Surprise, surprise: food that’s good for the planet is good for us, too

Illustration for article titled Surprise, surprise: food that’s good for the planet is good for us, too
Photo: Stewart Watson (iStock)

Calling the Earth our mother didn’t get us to start treating it any better. (You don’t write, you don’t call, you don’t stop with the car exhaust...) But a new study published this week in the Proceedings of the National Academy of Sciences suggests that maybe we should start thinking about environmental responsibility this way: What’s good for the planet is also good for our bodies, so everyone wins!


The study, performed by researchers at the University of Minnesota and Oxford University, examined the environmental and health outcomes associated with 15 separate groups of food; these included water and land usage, greenhouse gas emissions, and water and soil pollution, and, for humans, risk of disease. For data, they used 19 separate meta-analyses that, NPR reports, followed millions of people over time. “We find,” the scientists wrote, “that foods associated with improved adult health also often have low environmental impacts.”

Take, for instance, almonds (as NPR did). Almonds are linked to lower instances of heart disease and type 2 diabetes. So: good for us! They also require a lot of water, and California, where most of them are grown, is suffering from a drought; overall, a serving of almonds has five times the environmental impact of a serving of vegetables. This is not so good. However, almonds are still better for the planet than red meat, which has 40 times the environmental impact of a serving of vegetables. Everything is relative. “If water is going to be used to irrigate crops,” David Tilman, an ecologist who worked on the study, explained to NPR, “it would seem better for it to be used to grow healthy crops.”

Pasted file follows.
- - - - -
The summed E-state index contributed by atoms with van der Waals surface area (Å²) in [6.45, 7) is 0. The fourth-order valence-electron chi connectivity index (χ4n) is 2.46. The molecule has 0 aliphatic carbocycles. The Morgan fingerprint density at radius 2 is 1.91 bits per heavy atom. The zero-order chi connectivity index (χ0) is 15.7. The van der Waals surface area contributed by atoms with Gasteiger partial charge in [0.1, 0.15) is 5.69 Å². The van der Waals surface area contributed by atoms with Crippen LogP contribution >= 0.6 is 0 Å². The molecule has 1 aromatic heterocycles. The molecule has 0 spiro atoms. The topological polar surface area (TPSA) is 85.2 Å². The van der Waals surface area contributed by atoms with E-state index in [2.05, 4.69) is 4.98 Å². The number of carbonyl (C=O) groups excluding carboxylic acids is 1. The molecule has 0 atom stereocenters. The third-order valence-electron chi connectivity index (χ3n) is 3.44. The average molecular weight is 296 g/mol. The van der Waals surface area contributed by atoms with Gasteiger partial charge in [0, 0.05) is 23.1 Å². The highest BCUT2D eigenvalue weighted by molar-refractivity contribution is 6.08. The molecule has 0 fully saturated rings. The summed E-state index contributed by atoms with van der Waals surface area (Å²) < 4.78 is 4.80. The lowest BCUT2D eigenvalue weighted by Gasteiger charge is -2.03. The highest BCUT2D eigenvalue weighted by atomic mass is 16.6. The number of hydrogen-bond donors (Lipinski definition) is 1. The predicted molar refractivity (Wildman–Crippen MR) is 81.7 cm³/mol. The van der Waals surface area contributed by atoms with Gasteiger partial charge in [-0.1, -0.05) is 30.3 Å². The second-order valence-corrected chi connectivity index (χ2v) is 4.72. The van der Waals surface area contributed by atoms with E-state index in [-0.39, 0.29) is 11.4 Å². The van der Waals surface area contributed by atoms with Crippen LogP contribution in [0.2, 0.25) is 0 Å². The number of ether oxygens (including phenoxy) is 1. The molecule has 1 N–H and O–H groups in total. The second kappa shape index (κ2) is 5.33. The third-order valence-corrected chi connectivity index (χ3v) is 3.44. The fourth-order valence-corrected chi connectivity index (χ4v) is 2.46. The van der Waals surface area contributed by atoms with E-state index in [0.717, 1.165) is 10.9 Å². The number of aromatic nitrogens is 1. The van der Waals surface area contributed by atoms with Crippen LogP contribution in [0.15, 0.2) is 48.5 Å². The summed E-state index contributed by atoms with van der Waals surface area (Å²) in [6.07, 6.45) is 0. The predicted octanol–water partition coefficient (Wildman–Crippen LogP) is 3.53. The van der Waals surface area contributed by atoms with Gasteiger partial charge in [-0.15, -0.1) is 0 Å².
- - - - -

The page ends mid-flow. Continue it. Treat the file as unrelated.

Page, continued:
There are a few exceptions. Sugary beverages are terrible for us, but their environmental impact isn’t that much worse than vegetables. And fish, while a responsible choice for the human body, can be terrible for the planet, depending on where we get it from.

But overall, a pretty good rule of thumb seems to be that what’s good for Mother Earth is good for us, and vice versa.

Associate editor of The Takeout. Chicagoan. Owned by dog.



A tenuous correlation at best. From your own examples, it doesn’t hold true broadly.

The impact of meat is largely measured against commercial cattle production. Yet, if a farm raises animals, uses the feces for fertilizer and rotates crop fields with grazing fields, you suddenly have ecological balance. (Lamb and goat should be much more popular in the US then it currently is.) 

Over fishing is a serious problem. Yet, aquaculture farming in open water can help restore wild populations while providing other benefits to the environment, like all that fish poop supporting the bottom of the ocean food chain. Or large scale farming of filter feeders like muscles and clams helping clean the ocean water.

There are methods for ecologically growing all our food, if we are willing to invest in it.  Remember when Organic veggies cost twice as much as traditionally grown?  Now they’re largely the same price.  The investment pays off in the long run.